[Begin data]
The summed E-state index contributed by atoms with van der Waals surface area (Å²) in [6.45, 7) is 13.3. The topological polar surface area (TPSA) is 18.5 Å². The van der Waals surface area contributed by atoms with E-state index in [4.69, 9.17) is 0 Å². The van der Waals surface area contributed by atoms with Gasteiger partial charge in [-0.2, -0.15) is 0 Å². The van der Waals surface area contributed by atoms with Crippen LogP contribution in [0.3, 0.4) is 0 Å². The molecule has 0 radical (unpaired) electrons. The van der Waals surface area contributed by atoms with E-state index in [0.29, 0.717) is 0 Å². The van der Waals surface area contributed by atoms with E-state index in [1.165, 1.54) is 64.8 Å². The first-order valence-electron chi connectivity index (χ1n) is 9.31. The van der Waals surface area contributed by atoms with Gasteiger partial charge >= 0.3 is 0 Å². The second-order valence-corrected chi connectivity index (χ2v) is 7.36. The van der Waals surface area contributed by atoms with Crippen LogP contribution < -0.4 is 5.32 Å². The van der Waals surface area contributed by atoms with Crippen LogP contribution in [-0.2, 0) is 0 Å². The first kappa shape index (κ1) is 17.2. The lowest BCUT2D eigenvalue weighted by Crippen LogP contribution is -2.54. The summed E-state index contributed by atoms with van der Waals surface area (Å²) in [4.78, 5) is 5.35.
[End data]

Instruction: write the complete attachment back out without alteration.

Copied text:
The summed E-state index contributed by atoms with van der Waals surface area (Å²) in [6.45, 7) is 13.3. The topological polar surface area (TPSA) is 18.5 Å². The van der Waals surface area contributed by atoms with E-state index in [4.69, 9.17) is 0 Å². The van der Waals surface area contributed by atoms with Gasteiger partial charge in [-0.2, -0.15) is 0 Å². The van der Waals surface area contributed by atoms with Crippen LogP contribution in [0.3, 0.4) is 0 Å². The molecule has 0 radical (unpaired) electrons. The van der Waals surface area contributed by atoms with E-state index in [0.29, 0.717) is 0 Å². The van der Waals surface area contributed by atoms with E-state index in [1.165, 1.54) is 64.8 Å². The first-order valence-electron chi connectivity index (χ1n) is 9.31. The van der Waals surface area contributed by atoms with Gasteiger partial charge >= 0.3 is 0 Å². The second-order valence-corrected chi connectivity index (χ2v) is 7.36. The van der Waals surface area contributed by atoms with Crippen LogP contribution < -0.4 is 5.32 Å². The van der Waals surface area contributed by atoms with Crippen LogP contribution in [-0.2, 0) is 0 Å². The first kappa shape index (κ1) is 17.2. The lowest BCUT2D eigenvalue weighted by Crippen LogP contribution is -2.54. The summed E-state index contributed by atoms with van der Waals surface area (Å²) in [4.78, 5) is 5.35.